Agro parked: NEPA issues stop order on Amity Hall farm for breaches
Christopher Serju, Gleaner Writer
The National Environment and Planning Agency (NEPA) has put the brakes on the agro park project at Amity Hall in St Catherine, citing environmental breaches and ordering that immediate remedial steps be taken to mitigate the impact.
Peter Knight, chief executive officer of NEPA, yesterday confirmed that Agro-Investment Corporation (AIC), the implementing agency for the nine agro parks to be developed in St Catherine, St Thomas, Clarendon, Trelawny, Manchester, and St Elizabeth, had been served with a stop order in respect of the Amity Hall project.
Knight explained that the breaches were of such magnitude that the Natural Resources Conservation Authority (NRCA), during its last meeting, decided not to grant the environmental permit, and as a result, NEPA had issued a cessation order as well as an enforcement order, both of which were issued on June 19.
NEPA's decision was also informed by a site visit to Amity Hall, according to the CEO.
"Our team recognised that AIC and/or its agents went ahead and acted outside of the clear instructions that they were given, including impacting on the riparian zone," Knight shared with The Gleaner.
A riparian zone is the interface area between land and a river or stream. For this reason, plant habitats and communities along the river margins and banks are called riparian vegetation and play a significant role in maintaining soil conservation and habitat diversity.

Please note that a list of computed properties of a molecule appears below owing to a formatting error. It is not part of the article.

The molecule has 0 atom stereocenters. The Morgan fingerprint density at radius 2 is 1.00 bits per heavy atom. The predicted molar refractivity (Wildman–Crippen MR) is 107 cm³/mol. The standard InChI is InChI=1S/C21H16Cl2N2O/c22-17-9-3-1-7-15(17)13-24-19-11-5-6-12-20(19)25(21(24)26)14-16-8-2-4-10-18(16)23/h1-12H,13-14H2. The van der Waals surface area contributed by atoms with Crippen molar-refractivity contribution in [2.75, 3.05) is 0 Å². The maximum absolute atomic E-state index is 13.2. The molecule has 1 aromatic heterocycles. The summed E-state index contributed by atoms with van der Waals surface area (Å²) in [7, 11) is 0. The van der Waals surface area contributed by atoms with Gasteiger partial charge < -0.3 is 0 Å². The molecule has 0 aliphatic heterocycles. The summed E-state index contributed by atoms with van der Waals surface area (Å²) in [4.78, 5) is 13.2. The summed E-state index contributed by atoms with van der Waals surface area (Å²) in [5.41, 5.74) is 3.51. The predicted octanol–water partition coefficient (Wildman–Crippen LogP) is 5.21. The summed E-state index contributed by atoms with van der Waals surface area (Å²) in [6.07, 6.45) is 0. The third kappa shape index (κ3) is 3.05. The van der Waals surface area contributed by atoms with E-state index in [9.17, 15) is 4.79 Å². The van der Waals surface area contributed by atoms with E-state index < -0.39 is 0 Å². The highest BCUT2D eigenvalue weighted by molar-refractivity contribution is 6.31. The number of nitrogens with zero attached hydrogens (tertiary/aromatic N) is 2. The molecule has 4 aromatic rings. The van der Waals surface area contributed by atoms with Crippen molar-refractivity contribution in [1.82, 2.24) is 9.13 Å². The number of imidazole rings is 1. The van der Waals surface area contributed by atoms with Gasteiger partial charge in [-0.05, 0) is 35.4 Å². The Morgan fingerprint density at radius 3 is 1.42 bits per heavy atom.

AIC has since appealed the decision but cannot legally engage in any of the activities for which it was cited until a final determination has been made on the matter.
The cessation order, addressed to Everton Spencer, CEO of AIC, prohibits it from carrying out any adjustments to the river basin without an environmental permit, directing that all such activities cease with immediate effect.
In addition, the enforcement order directs the agency to take steps to ameliorate the effects of the activity, and where appropriate, to restore the natural resources to their condition before the activity takes place.
NEPA has accused the agency of clearing the riparian vegetation on the embankments of the Black River in Amity Hall without mitigating measures to prevent the entry of soil and sediments into the river.
Further, it has expressed concern that subsequent siltation will smother aquatic wildlife such as fisheries, crustaceans, and plants in the river.
NEPA argues further that the soil and sediments that get into the river channel will eventually flow into the marine environment at Galleon Harbour, causing siltation and the smothering of coastal resources (seagrass), which will result in their death and subsequently that of associated marine life.
Located near Old Harbour Bay, Galleon Harbour is one of the fish sanctuaries which fall within the Portland Bight Protected Area.